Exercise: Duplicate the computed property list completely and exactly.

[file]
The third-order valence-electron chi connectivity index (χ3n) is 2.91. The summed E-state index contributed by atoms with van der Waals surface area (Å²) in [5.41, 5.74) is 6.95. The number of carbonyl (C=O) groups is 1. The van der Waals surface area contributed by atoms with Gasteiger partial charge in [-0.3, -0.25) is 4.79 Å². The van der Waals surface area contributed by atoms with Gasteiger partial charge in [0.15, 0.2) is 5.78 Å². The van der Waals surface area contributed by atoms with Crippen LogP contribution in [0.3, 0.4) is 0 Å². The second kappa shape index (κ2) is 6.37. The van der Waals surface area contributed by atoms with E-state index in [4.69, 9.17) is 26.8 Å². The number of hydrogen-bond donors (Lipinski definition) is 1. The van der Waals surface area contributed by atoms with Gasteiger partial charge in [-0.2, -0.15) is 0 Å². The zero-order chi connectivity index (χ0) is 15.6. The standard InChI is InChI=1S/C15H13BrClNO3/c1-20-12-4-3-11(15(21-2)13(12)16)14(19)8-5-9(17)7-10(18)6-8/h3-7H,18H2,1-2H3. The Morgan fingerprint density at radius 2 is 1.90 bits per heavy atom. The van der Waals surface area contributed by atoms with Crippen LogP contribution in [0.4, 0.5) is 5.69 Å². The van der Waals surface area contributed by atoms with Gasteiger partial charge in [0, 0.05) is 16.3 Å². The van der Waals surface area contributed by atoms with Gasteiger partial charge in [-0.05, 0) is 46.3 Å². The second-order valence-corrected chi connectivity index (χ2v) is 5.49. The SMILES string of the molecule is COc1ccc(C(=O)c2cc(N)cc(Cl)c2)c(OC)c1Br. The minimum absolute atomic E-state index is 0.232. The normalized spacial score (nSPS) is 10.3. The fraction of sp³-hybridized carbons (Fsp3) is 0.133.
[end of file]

The third-order valence-electron chi connectivity index (χ3n) is 2.91. The summed E-state index contributed by atoms with van der Waals surface area (Å²) in [5.41, 5.74) is 6.95. The number of carbonyl (C=O) groups is 1. The van der Waals surface area contributed by atoms with Gasteiger partial charge in [-0.3, -0.25) is 4.79 Å². The van der Waals surface area contributed by atoms with Gasteiger partial charge in [0.15, 0.2) is 5.78 Å². The van der Waals surface area contributed by atoms with Crippen LogP contribution in [0.3, 0.4) is 0 Å². The second kappa shape index (κ2) is 6.37. The van der Waals surface area contributed by atoms with E-state index in [4.69, 9.17) is 26.8 Å². The number of hydrogen-bond donors (Lipinski definition) is 1. The van der Waals surface area contributed by atoms with Gasteiger partial charge in [-0.2, -0.15) is 0 Å². The zero-order chi connectivity index (χ0) is 15.6. The standard InChI is InChI=1S/C15H13BrClNO3/c1-20-12-4-3-11(15(21-2)13(12)16)14(19)8-5-9(17)7-10(18)6-8/h3-7H,18H2,1-2H3. The Morgan fingerprint density at radius 2 is 1.90 bits per heavy atom. The van der Waals surface area contributed by atoms with Crippen LogP contribution in [0.4, 0.5) is 5.69 Å². The van der Waals surface area contributed by atoms with Gasteiger partial charge in [0, 0.05) is 16.3 Å². The van der Waals surface area contributed by atoms with Gasteiger partial charge in [-0.05, 0) is 46.3 Å². The second-order valence-corrected chi connectivity index (χ2v) is 5.49. The SMILES string of the molecule is COc1ccc(C(=O)c2cc(N)cc(Cl)c2)c(OC)c1Br. The minimum absolute atomic E-state index is 0.232. The normalized spacial score (nSPS) is 10.3. The fraction of sp³-hybridized carbons (Fsp3) is 0.133.